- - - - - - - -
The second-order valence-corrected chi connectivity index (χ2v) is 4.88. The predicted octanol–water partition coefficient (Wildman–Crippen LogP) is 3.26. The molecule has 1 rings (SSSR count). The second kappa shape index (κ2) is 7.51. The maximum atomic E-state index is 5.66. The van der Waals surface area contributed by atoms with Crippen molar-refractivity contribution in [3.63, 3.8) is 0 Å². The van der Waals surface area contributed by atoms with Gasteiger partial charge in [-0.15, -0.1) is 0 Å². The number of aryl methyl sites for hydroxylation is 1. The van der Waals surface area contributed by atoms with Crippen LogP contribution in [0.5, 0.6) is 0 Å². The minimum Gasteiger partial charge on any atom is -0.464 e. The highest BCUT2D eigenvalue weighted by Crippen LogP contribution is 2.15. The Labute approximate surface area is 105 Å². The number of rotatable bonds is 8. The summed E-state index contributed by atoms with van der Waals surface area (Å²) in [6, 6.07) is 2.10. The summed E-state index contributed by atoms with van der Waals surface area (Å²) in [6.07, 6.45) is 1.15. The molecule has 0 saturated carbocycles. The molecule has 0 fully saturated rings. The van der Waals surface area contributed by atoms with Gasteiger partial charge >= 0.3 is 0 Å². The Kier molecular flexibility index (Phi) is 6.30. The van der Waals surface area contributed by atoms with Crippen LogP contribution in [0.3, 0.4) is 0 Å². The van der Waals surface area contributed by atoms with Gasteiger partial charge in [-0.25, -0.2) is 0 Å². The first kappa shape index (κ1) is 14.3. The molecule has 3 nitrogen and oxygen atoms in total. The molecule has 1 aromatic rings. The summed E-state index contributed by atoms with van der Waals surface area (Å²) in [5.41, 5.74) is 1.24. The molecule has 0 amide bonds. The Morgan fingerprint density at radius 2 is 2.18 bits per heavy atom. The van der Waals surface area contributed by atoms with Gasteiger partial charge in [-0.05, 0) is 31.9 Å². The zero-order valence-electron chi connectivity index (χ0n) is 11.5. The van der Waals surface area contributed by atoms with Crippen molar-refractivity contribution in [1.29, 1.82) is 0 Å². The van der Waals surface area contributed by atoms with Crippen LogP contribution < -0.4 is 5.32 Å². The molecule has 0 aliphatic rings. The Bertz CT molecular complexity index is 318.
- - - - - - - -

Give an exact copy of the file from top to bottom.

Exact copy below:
The second-order valence-corrected chi connectivity index (χ2v) is 4.88. The predicted octanol–water partition coefficient (Wildman–Crippen LogP) is 3.26. The molecule has 1 rings (SSSR count). The second kappa shape index (κ2) is 7.51. The maximum atomic E-state index is 5.66. The van der Waals surface area contributed by atoms with Crippen molar-refractivity contribution in [3.63, 3.8) is 0 Å². The van der Waals surface area contributed by atoms with Gasteiger partial charge in [-0.15, -0.1) is 0 Å². The number of aryl methyl sites for hydroxylation is 1. The van der Waals surface area contributed by atoms with Crippen LogP contribution in [0.5, 0.6) is 0 Å². The minimum Gasteiger partial charge on any atom is -0.464 e. The highest BCUT2D eigenvalue weighted by Crippen LogP contribution is 2.15. The Labute approximate surface area is 105 Å². The number of rotatable bonds is 8. The summed E-state index contributed by atoms with van der Waals surface area (Å²) in [6, 6.07) is 2.10. The summed E-state index contributed by atoms with van der Waals surface area (Å²) in [6.07, 6.45) is 1.15. The molecule has 0 saturated carbocycles. The molecule has 0 fully saturated rings. The van der Waals surface area contributed by atoms with Gasteiger partial charge >= 0.3 is 0 Å². The Kier molecular flexibility index (Phi) is 6.30. The van der Waals surface area contributed by atoms with Crippen LogP contribution in [0.3, 0.4) is 0 Å². The van der Waals surface area contributed by atoms with Gasteiger partial charge in [-0.25, -0.2) is 0 Å². The first kappa shape index (κ1) is 14.3. The molecule has 3 nitrogen and oxygen atoms in total. The molecule has 1 aromatic rings. The summed E-state index contributed by atoms with van der Waals surface area (Å²) in [5.41, 5.74) is 1.24. The molecule has 0 amide bonds. The Morgan fingerprint density at radius 2 is 2.18 bits per heavy atom. The van der Waals surface area contributed by atoms with Gasteiger partial charge in [-0.05, 0) is 31.9 Å². The zero-order valence-electron chi connectivity index (χ0n) is 11.5. The van der Waals surface area contributed by atoms with Crippen molar-refractivity contribution in [1.29, 1.82) is 0 Å². The van der Waals surface area contributed by atoms with Crippen LogP contribution < -0.4 is 5.32 Å². The molecule has 0 aliphatic rings. The Bertz CT molecular complexity index is 318.